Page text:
Livelihoods and Economic Strengthening Task Force: Convened by the Women’s Refugee Commission
The protection and well-being of children is directly connected to issues of livelihood, especially in emergency contexts. Families who have lost their means of making a living in a crisis may pull their children, especially girls, out of school to contribute to household incomes, do chores or care for siblings. Children who have lost their parents may turn to harmful livelihood strategies to meet their basic needs.
Governments and international agencies increasingly turn to economic strengthening programs (skills training, savings groups, microcredit, cash transfers, etc.) to help communities recover from crisis and build wealth. The impacts of these programs on children have been poorly documented. Economic strengthening (ES) programs can have many positive effects for children including in mental and nutritional health, access to healthcare, and school enrolment. But they can also introduce risk of harm, undermining the benefits. Introducing new economic incentives may cause children to change their routines in dangerous ways. In programs engaging caregivers, even when they bring more money into the house, programs may be ineffective in reaching the youngest, and can even put children at greater risk of school-leaving, exploitation or harmful labor.
Related LinksWomen's Refugee Commission
Livelihoods, Economic Strengthening, Child Protection and Well-Being in Western Uganda
This study in Western Uganda tried to determine the links between household income/assets and the protection and well-being of children. We also tried to determine if and how economic interventions for caregivers could improve the lives of the children in their care, without doing inadvertent harm. Armed with answers to these questions, governments, NGOs and donors should be able to make better funding and programming decisions.
The Impacts of Economic Strengthening Programs on Children: A Review of the Evidence
This review sought to methodically capture the known impacts of economic strengthening (ES) programs (microcredit, skills training, agricultural interventions, etc.) on the well-being of children (0-18 years) in crisis contexts in low-income countries. The review looked at effects on children both from interventions engaging caregivers as beneficiaries, and those targeting children themselves. The goals were to understand the types of approaches taken to economic strengthening that focus on improving children’s welfare, catalog the interventions that have been rigorously evaluated for their impacts on children, and synthesize the evidence to identify the gaps in knowledge.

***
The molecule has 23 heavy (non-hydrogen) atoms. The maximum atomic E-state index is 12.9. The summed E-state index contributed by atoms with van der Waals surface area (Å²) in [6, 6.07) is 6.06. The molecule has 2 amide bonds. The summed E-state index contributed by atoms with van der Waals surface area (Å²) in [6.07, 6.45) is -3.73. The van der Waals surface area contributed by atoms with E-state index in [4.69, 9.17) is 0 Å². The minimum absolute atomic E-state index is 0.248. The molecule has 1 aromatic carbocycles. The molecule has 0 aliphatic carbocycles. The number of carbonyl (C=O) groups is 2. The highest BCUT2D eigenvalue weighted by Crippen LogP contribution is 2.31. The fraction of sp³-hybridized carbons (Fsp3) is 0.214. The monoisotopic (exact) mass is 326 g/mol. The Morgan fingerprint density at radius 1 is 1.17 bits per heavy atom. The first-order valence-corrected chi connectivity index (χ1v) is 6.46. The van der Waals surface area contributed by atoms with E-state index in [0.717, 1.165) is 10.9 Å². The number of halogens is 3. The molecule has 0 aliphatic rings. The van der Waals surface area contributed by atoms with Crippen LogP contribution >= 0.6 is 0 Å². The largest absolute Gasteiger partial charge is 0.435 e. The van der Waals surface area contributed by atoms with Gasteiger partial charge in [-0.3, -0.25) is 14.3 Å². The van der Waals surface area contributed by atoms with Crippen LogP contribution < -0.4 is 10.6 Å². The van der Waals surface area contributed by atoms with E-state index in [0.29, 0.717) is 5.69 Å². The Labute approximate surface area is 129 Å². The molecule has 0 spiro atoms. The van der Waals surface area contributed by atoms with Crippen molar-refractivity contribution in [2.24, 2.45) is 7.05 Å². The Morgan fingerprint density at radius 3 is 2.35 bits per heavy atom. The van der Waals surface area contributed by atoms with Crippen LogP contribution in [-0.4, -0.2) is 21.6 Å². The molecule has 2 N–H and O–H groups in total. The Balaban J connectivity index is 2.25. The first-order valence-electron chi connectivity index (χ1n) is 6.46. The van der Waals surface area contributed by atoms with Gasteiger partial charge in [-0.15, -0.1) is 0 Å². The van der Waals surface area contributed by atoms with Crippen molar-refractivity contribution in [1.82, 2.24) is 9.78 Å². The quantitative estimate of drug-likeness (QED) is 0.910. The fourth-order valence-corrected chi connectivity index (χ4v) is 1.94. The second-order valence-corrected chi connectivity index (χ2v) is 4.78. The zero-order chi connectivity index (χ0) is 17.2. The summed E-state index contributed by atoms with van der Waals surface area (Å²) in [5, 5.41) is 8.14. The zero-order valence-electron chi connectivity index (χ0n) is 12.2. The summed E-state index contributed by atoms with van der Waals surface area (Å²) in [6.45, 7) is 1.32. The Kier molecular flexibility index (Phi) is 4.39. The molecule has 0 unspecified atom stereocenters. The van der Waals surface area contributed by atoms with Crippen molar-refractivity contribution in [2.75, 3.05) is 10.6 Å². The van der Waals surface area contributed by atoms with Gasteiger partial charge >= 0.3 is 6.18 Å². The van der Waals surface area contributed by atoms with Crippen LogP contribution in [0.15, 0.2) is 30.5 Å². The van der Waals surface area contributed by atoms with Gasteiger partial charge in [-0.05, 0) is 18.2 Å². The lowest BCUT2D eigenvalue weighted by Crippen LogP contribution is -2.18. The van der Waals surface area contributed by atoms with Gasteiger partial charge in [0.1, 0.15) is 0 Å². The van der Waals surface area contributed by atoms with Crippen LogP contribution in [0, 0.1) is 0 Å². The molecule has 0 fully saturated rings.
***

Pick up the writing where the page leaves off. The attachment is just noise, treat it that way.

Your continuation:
Task Force on Livelihoods and Economic Strengthening: Three-Year Strategic Plan
The Strategic Plan catalogs what the Task Force has achieved to date, and what we will do in the next 3 years, through the twin priorities of documenting the impact of livelihoods/economic strengthening interventions on child protection and well-being, and improving the understanding of effective means of implementation.
Impact Evaluations of Child Protection/Well-being Outcomes from Economic Strengthening Programs
A matrix of 48 completed and 12 ongoing studies, with summaries and links to all published evaluation reports. This document forms the basis of "The Impacts of Economic Strengthening Programs on Children: A review of the evidence"
Child Safeguarding in Cash Transfer Programming Tool
Provides personnel using Cash Transfer Programming (CTP) with advice on the child protection issues to consider during preparation, planning, implementation and monitoring of their programmes. Produced in collaboration between Save the Children, the Women's Refugee Commission, the Child Protection in Crisis Network, and the Cash Learning Project (CaLP).
What Cash Transfer Programming can do to Protect Children - Discussion Paper
Examines the links between cash transfers and the positive and negative outcomes for children, in particular the role cash transfers have played in protecting children from harm, exploitation, abuse and violence. Produced in collaboration between Save the Children, the Women's Refugee Commission, the Child Protection in Crisis Network, and the Cash Learning Project (CaLP).